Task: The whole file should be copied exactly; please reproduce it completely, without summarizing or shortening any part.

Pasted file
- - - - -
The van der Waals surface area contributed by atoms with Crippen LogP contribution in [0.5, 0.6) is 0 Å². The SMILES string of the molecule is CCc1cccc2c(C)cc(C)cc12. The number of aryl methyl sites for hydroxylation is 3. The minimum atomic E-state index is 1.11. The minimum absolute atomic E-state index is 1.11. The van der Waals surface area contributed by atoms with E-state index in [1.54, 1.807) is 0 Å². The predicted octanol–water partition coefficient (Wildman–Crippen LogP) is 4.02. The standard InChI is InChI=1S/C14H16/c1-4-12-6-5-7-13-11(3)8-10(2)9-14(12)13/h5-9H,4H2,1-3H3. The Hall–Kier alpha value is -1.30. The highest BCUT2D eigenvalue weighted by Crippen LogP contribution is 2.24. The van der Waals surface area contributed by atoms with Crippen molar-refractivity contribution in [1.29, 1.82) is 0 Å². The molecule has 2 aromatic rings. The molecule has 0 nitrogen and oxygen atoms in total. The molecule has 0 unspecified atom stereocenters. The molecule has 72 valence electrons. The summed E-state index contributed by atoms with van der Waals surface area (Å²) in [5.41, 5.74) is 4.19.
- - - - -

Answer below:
The van der Waals surface area contributed by atoms with Crippen LogP contribution in [0.5, 0.6) is 0 Å². The SMILES string of the molecule is CCc1cccc2c(C)cc(C)cc12. The number of aryl methyl sites for hydroxylation is 3. The minimum atomic E-state index is 1.11. The minimum absolute atomic E-state index is 1.11. The van der Waals surface area contributed by atoms with E-state index in [1.54, 1.807) is 0 Å². The predicted octanol–water partition coefficient (Wildman–Crippen LogP) is 4.02. The standard InChI is InChI=1S/C14H16/c1-4-12-6-5-7-13-11(3)8-10(2)9-14(12)13/h5-9H,4H2,1-3H3. The Hall–Kier alpha value is -1.30. The highest BCUT2D eigenvalue weighted by Crippen LogP contribution is 2.24. The van der Waals surface area contributed by atoms with Crippen molar-refractivity contribution in [1.29, 1.82) is 0 Å². The molecule has 2 aromatic rings. The molecule has 0 nitrogen and oxygen atoms in total. The molecule has 0 unspecified atom stereocenters. The molecule has 72 valence electrons. The summed E-state index contributed by atoms with van der Waals surface area (Å²) in [5.41, 5.74) is 4.19.